[ Back to EurekAlert! ] Public release date: 8-Jul-2013
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Contact: Phyllis Picklesimer
p-pickle@illinois.edu
217-244-2827
University of Illinois College of Agricultural, Consumer and Environmental Sciences

Consuming soy peptide may reduce colon cancer metastasis

URBANA, Ill. – After a recent University of Illinois study showed that injection of the soy peptide lunasin dramatically reduced colon cancer metastasis in mice, the researchers were eager to see how making lunasin part of the animals' daily diet would affect the spread of the disease.

"In this new study, we find that giving lunasin orally at 20 mg/kg of body weight reduced the number of metastatic tumors by 94 percent—we went from 18 tumors to only one. And that was done using lunasin alone; no other type of therapy was used," said Elvira de Mejia, a U of I professor of food chemistry and food toxicology.

In the first study, injections of lunasin were used in concert with the chemotherapy drug oxaliplatin, yielding impressive results: a sixfold reduction in metastatic tumors to the liver.

"We learned in that study that lunasin can penetrate the cancer cell, cause cell death, and interact with at least one type of receptor in a cell that is ready to metastasize," said Vermont Dia, a postdoctoral associate in the de Mejia laboratory.

That led the scientists to do this study in which they experimented with oral doses of the peptide. "After all, soy is a food, and we wanted the animals to consume it as a food. Because this lunasin would be digested, we needed to figure out how much should be fed to achieve the desired concentration in the bloodstream," de Mejia said.

Using mice that had been injected with human colon cancer cells, the scientists began by feeding the animals 8 mg/kg of lunasin daily, which reduced the number of new tumors in the liver by 55 percent. They increased the dose five times, at last achieving a 94 percent reduction in tumors at 20 mg/kg of lunasin.

"We were very impressed by the reduction, but the results were short of statistical significance from the control group. More animals are needed to strengthen the power of the analysis. It's a small study but very promising," de Mejia said.

The scientists plan to repeat the study again using 30 mg/kg of lunasin as soon as they can obtain funding. "One tumor is still too many. We'd like to see no tumors," she said.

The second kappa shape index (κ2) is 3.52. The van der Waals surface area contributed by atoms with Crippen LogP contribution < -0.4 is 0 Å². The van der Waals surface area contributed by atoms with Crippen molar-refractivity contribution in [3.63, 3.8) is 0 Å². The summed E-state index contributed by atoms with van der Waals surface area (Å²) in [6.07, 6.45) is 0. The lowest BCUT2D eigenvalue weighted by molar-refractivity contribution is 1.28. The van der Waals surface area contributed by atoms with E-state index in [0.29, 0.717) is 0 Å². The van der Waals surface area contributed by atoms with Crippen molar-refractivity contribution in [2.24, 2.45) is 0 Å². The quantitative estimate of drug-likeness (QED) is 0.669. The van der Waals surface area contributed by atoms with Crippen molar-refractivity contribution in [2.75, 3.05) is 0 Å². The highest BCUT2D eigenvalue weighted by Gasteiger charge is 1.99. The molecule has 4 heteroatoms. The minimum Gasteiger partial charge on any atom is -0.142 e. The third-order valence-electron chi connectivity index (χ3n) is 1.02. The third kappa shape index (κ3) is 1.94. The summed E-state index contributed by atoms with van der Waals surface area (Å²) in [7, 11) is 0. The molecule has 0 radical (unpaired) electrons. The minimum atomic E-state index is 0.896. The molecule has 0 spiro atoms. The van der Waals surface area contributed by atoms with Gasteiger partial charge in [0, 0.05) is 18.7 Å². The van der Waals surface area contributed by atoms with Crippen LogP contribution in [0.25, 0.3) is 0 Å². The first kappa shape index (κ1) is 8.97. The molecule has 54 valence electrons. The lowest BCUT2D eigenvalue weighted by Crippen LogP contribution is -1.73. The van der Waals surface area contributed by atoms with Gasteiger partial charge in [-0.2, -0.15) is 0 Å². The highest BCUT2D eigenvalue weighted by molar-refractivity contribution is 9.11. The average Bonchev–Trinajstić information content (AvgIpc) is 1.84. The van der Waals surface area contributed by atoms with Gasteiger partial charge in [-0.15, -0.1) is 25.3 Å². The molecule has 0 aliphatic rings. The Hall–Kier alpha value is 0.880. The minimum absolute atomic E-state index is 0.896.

The scientists said that consuming the equivalent of 20 to 30 mg/kg of lunasin in soy foods would be daunting in terms of number of servings per day. "But it would certainly be possible if food companies began to offer lunasin-enriched soy milk or yogurt," she said, noting that lunasin-enriched flour is already on the market.

De Mejia said that chronic daily exposure to lunasin could make an even bigger difference in terms of cancer development and metastasis. "These animals were acutely exposed to the peptide for only 28 days, and we still achieved these results."

There is evidence that lunasin accumulates in the body tissues, most notably the livers, of animals that have experienced chronic exposure to this bioactive component of soy. "Consuming soy protein regularly in the diet could be important not only for nutrition but also for cancer prevention," she said.

The researchers also plan to begin a year-long study that would model lifetime exposure to lunasin in transgenic mice programmed to develop colon cancer in contrast to a group that did not receive any lunasin, she said.

Human studies are needed to validate the pre-clinical studies, de Mejia added.

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Potential of lunasin orally administered in comparison to intraperitoneal injection to inhibit colon cancer metastasis in vivo is available online in the Journal of Cancer Therapy 2013, 4, 34-43, at http://www.scirp.org/journal/jct. The U of I's Vermont P. Dia and Elvira Gonzalez de Mejia co-authored the study. USDA funded the research.



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